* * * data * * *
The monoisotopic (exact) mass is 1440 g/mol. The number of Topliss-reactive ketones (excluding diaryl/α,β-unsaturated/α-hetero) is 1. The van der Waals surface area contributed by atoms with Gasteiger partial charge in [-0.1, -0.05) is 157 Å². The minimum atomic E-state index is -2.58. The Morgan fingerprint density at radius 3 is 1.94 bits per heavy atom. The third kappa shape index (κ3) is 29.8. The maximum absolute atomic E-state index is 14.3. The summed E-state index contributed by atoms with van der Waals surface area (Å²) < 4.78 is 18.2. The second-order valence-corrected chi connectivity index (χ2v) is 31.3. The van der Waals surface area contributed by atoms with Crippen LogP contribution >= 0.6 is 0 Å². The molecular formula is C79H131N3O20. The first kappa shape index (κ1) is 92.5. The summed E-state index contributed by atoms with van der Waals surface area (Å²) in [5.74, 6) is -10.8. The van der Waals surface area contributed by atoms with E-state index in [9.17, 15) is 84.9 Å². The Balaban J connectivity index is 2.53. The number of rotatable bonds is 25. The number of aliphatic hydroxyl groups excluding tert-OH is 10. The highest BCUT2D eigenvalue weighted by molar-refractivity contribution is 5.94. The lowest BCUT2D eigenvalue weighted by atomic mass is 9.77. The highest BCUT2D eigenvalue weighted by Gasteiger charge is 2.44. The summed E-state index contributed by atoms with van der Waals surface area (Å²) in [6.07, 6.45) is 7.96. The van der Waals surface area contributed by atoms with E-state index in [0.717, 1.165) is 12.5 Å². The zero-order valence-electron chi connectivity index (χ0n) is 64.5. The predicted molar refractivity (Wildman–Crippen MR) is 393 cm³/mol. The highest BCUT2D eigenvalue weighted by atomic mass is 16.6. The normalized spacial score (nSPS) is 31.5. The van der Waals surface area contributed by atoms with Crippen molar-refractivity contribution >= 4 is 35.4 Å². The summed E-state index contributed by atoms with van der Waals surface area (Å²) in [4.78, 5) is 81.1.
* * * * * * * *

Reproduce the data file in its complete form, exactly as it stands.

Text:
The monoisotopic (exact) mass is 1440 g/mol. The number of Topliss-reactive ketones (excluding diaryl/α,β-unsaturated/α-hetero) is 1. The van der Waals surface area contributed by atoms with Gasteiger partial charge in [-0.1, -0.05) is 157 Å². The minimum atomic E-state index is -2.58. The Morgan fingerprint density at radius 3 is 1.94 bits per heavy atom. The third kappa shape index (κ3) is 29.8. The maximum absolute atomic E-state index is 14.3. The summed E-state index contributed by atoms with van der Waals surface area (Å²) < 4.78 is 18.2. The second-order valence-corrected chi connectivity index (χ2v) is 31.3. The van der Waals surface area contributed by atoms with Crippen LogP contribution >= 0.6 is 0 Å². The molecular formula is C79H131N3O20. The first kappa shape index (κ1) is 92.5. The summed E-state index contributed by atoms with van der Waals surface area (Å²) in [5.74, 6) is -10.8. The van der Waals surface area contributed by atoms with E-state index in [9.17, 15) is 84.9 Å². The Balaban J connectivity index is 2.53. The number of rotatable bonds is 25. The number of aliphatic hydroxyl groups excluding tert-OH is 10. The highest BCUT2D eigenvalue weighted by molar-refractivity contribution is 5.94. The lowest BCUT2D eigenvalue weighted by atomic mass is 9.77. The highest BCUT2D eigenvalue weighted by Gasteiger charge is 2.44. The summed E-state index contributed by atoms with van der Waals surface area (Å²) in [6.07, 6.45) is 7.96. The van der Waals surface area contributed by atoms with E-state index in [0.717, 1.165) is 12.5 Å². The zero-order valence-electron chi connectivity index (χ0n) is 64.5. The predicted molar refractivity (Wildman–Crippen MR) is 393 cm³/mol. The highest BCUT2D eigenvalue weighted by atomic mass is 16.6. The normalized spacial score (nSPS) is 31.5. The van der Waals surface area contributed by atoms with Crippen molar-refractivity contribution >= 4 is 35.4 Å². The summed E-state index contributed by atoms with van der Waals surface area (Å²) in [4.78, 5) is 81.1.